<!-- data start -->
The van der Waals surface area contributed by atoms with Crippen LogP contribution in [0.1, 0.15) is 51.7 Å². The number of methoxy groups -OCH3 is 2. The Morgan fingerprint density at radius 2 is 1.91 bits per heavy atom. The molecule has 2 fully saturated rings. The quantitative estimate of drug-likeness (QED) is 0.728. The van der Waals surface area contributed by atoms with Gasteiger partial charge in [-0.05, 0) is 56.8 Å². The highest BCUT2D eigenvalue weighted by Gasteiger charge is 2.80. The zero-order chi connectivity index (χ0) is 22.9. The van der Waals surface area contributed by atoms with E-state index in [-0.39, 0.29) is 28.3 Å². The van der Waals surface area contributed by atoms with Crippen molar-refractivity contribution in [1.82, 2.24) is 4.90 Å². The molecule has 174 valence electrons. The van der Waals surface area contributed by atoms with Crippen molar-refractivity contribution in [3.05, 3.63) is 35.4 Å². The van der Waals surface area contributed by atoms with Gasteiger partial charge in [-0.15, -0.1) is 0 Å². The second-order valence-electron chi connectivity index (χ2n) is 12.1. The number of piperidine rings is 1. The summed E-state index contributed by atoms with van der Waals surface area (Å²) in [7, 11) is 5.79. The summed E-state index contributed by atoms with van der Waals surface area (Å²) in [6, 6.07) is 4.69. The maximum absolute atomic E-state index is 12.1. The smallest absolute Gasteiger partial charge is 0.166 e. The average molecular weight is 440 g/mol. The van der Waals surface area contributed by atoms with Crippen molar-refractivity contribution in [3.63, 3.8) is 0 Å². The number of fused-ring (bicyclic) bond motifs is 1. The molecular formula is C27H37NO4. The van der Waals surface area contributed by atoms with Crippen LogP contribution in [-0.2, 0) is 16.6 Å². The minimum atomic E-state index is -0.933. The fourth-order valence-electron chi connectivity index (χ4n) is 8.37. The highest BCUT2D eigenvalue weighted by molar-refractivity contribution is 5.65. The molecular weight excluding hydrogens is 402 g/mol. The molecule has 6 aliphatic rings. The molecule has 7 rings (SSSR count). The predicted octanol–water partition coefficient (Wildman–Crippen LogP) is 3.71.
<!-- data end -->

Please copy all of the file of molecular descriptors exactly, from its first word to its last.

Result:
The van der Waals surface area contributed by atoms with Crippen LogP contribution in [0.1, 0.15) is 51.7 Å². The number of methoxy groups -OCH3 is 2. The Morgan fingerprint density at radius 2 is 1.91 bits per heavy atom. The molecule has 2 fully saturated rings. The quantitative estimate of drug-likeness (QED) is 0.728. The van der Waals surface area contributed by atoms with Gasteiger partial charge in [-0.05, 0) is 56.8 Å². The highest BCUT2D eigenvalue weighted by Gasteiger charge is 2.80. The zero-order chi connectivity index (χ0) is 22.9. The van der Waals surface area contributed by atoms with E-state index in [-0.39, 0.29) is 28.3 Å². The van der Waals surface area contributed by atoms with Crippen molar-refractivity contribution in [1.82, 2.24) is 4.90 Å². The molecule has 174 valence electrons. The van der Waals surface area contributed by atoms with Crippen molar-refractivity contribution in [3.05, 3.63) is 35.4 Å². The van der Waals surface area contributed by atoms with Gasteiger partial charge in [-0.15, -0.1) is 0 Å². The second-order valence-electron chi connectivity index (χ2n) is 12.1. The number of piperidine rings is 1. The summed E-state index contributed by atoms with van der Waals surface area (Å²) in [7, 11) is 5.79. The summed E-state index contributed by atoms with van der Waals surface area (Å²) in [6, 6.07) is 4.69. The maximum absolute atomic E-state index is 12.1. The smallest absolute Gasteiger partial charge is 0.166 e. The average molecular weight is 440 g/mol. The van der Waals surface area contributed by atoms with Crippen molar-refractivity contribution in [3.63, 3.8) is 0 Å². The number of fused-ring (bicyclic) bond motifs is 1. The molecular formula is C27H37NO4. The van der Waals surface area contributed by atoms with Crippen LogP contribution in [-0.2, 0) is 16.6 Å². The minimum atomic E-state index is -0.933. The fourth-order valence-electron chi connectivity index (χ4n) is 8.37. The highest BCUT2D eigenvalue weighted by molar-refractivity contribution is 5.65. The molecular weight excluding hydrogens is 402 g/mol. The molecule has 6 aliphatic rings. The molecule has 7 rings (SSSR count). The predicted octanol–water partition coefficient (Wildman–Crippen LogP) is 3.71.